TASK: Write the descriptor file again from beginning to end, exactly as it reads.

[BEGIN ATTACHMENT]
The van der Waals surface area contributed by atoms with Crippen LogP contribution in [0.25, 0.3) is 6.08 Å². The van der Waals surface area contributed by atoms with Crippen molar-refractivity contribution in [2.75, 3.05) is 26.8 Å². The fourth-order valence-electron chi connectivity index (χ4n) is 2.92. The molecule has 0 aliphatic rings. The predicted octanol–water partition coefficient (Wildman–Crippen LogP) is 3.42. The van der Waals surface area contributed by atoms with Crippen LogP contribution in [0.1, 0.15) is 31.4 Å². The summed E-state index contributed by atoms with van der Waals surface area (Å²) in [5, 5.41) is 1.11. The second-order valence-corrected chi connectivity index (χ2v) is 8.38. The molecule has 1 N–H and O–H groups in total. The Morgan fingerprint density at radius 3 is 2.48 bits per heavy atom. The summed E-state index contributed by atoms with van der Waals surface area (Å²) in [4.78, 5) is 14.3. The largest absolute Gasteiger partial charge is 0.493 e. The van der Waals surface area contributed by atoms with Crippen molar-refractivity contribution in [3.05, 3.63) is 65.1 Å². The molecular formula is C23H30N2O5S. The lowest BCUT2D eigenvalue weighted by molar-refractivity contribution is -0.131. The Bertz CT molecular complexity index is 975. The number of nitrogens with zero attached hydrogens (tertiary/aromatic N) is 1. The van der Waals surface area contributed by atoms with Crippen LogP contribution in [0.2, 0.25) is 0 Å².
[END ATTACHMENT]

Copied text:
The van der Waals surface area contributed by atoms with Crippen LogP contribution in [0.25, 0.3) is 6.08 Å². The van der Waals surface area contributed by atoms with Crippen molar-refractivity contribution in [2.75, 3.05) is 26.8 Å². The fourth-order valence-electron chi connectivity index (χ4n) is 2.92. The molecule has 0 aliphatic rings. The predicted octanol–water partition coefficient (Wildman–Crippen LogP) is 3.42. The van der Waals surface area contributed by atoms with Crippen LogP contribution in [0.1, 0.15) is 31.4 Å². The summed E-state index contributed by atoms with van der Waals surface area (Å²) in [5, 5.41) is 1.11. The second-order valence-corrected chi connectivity index (χ2v) is 8.38. The molecule has 1 N–H and O–H groups in total. The Morgan fingerprint density at radius 3 is 2.48 bits per heavy atom. The summed E-state index contributed by atoms with van der Waals surface area (Å²) in [4.78, 5) is 14.3. The largest absolute Gasteiger partial charge is 0.493 e. The van der Waals surface area contributed by atoms with Crippen molar-refractivity contribution in [3.05, 3.63) is 65.1 Å². The molecular formula is C23H30N2O5S. The lowest BCUT2D eigenvalue weighted by molar-refractivity contribution is -0.131. The Bertz CT molecular complexity index is 975. The number of nitrogens with zero attached hydrogens (tertiary/aromatic N) is 1. The van der Waals surface area contributed by atoms with Crippen LogP contribution in [0.2, 0.25) is 0 Å².